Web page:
Uber drivers and passengers will still have to wear face masks

Uber drivers and passengers will still have to wear face masks from Monday despite relaxation of Covid laws

  • Drivers and passengers will have to wear face masks despite ‘Freddom Day’ 
  • Uber is the latest travel company to announce masks will still be mandatory 
  • Transport for London services will still insist on masks, Sadiq Khan announced 

Uber has become the latest transport company to announce that face coverings will remain mandatory on its services in England from Monday.

The minicab hailing app said drivers and passengers will continue to be required to wear a mask even though they will no longer be needed by law in England.

Its announcement comes after Mayor of London Sadiq Khan this week confirmed passengers on London tubes and buses will have to wear coverings after ‘Freedom Day’.

And a host of supermarkets including Tesco, Aldi, Asda and Waitrose also said they will encourage customers and shop workers to continue wearing masks.

Uber has become the latest transport company to announce that face coverings will remain mandatory on its services in England from Monday

The coronavirus restrictions which will be removed from July 19 

England’s mask shambles descended further into farce today as police officers were told to keep wearing them after Monday’s end to lockdown.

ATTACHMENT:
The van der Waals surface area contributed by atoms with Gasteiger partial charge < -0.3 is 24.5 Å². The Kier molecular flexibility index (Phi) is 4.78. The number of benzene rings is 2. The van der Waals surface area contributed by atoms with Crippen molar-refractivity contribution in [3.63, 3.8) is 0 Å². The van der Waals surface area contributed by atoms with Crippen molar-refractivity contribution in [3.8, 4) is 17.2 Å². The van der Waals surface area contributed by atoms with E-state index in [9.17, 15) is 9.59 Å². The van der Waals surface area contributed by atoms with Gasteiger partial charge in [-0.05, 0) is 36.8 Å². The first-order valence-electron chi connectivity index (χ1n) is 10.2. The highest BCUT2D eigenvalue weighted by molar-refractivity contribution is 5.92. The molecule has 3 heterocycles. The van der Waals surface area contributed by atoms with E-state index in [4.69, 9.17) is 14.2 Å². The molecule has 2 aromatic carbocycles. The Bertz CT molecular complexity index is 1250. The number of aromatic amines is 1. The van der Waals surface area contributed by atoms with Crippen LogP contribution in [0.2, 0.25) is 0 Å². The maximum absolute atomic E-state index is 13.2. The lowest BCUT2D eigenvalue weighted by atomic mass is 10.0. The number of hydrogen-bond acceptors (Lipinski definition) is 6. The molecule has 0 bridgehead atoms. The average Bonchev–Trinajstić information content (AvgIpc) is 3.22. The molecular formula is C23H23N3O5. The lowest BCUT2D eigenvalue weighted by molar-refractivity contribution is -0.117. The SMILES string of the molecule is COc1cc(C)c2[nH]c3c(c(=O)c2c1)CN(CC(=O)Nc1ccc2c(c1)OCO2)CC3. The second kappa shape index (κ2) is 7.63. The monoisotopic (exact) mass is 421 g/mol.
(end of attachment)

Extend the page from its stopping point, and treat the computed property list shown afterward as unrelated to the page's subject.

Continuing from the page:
The  National Police Chiefs’ Council (NPCC) has written to all forces advising that existing infection control measures should continue, despite face coverings no longer being required by law.

It came after the Government’s own advice to businesses on reopening work premises from July 19 last night recommended bosses encourage the wearing of masks indoors.

The First Ministers of Scotland and Wales have also said they will keep laws requiring masks to be worn in most indoor settings after their loosen their own lockdowns next week.

And London mayor Sadiq Khan has already ruled that masks will be required on London transport.

Wales’ First Minister Mark Drakeford said today that Boris Johnson’s decision to make masks optional in England – and rely on the common sense of the public – was an ‘outlier’ and it would be better if England followed his and Nicola Sturgeon’s example.

But Cabinet minister Robert Jenrick today insisted that as the vaccine rollout continues it is right to allow individuals and businesses to make their own judgments about what precautions to take.